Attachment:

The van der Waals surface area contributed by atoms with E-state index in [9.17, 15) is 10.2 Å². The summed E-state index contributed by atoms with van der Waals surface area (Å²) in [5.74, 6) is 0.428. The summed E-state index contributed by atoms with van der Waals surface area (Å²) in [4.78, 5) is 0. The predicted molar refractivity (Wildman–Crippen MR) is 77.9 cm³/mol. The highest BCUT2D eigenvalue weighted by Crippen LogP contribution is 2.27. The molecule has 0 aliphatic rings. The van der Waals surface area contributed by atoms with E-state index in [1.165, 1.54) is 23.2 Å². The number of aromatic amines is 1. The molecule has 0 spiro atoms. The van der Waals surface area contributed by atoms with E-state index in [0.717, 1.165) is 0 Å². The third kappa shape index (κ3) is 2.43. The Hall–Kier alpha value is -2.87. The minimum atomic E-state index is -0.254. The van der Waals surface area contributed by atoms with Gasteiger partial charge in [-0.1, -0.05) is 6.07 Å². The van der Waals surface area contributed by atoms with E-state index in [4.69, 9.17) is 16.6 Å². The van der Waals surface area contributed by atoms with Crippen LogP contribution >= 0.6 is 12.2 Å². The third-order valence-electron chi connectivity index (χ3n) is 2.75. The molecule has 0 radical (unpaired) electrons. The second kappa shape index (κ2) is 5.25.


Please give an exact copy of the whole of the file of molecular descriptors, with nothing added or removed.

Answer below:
The van der Waals surface area contributed by atoms with E-state index in [9.17, 15) is 10.2 Å². The summed E-state index contributed by atoms with van der Waals surface area (Å²) in [5.74, 6) is 0.428. The summed E-state index contributed by atoms with van der Waals surface area (Å²) in [4.78, 5) is 0. The predicted molar refractivity (Wildman–Crippen MR) is 77.9 cm³/mol. The highest BCUT2D eigenvalue weighted by Crippen LogP contribution is 2.27. The molecule has 0 aliphatic rings. The van der Waals surface area contributed by atoms with E-state index in [1.165, 1.54) is 23.2 Å². The number of aromatic amines is 1. The molecule has 0 spiro atoms. The van der Waals surface area contributed by atoms with E-state index in [0.717, 1.165) is 0 Å². The third kappa shape index (κ3) is 2.43. The Hall–Kier alpha value is -2.87. The minimum atomic E-state index is -0.254. The van der Waals surface area contributed by atoms with Gasteiger partial charge in [-0.1, -0.05) is 6.07 Å². The van der Waals surface area contributed by atoms with E-state index in [4.69, 9.17) is 16.6 Å². The van der Waals surface area contributed by atoms with Crippen LogP contribution >= 0.6 is 12.2 Å². The third-order valence-electron chi connectivity index (χ3n) is 2.75. The molecule has 0 radical (unpaired) electrons. The second kappa shape index (κ2) is 5.25.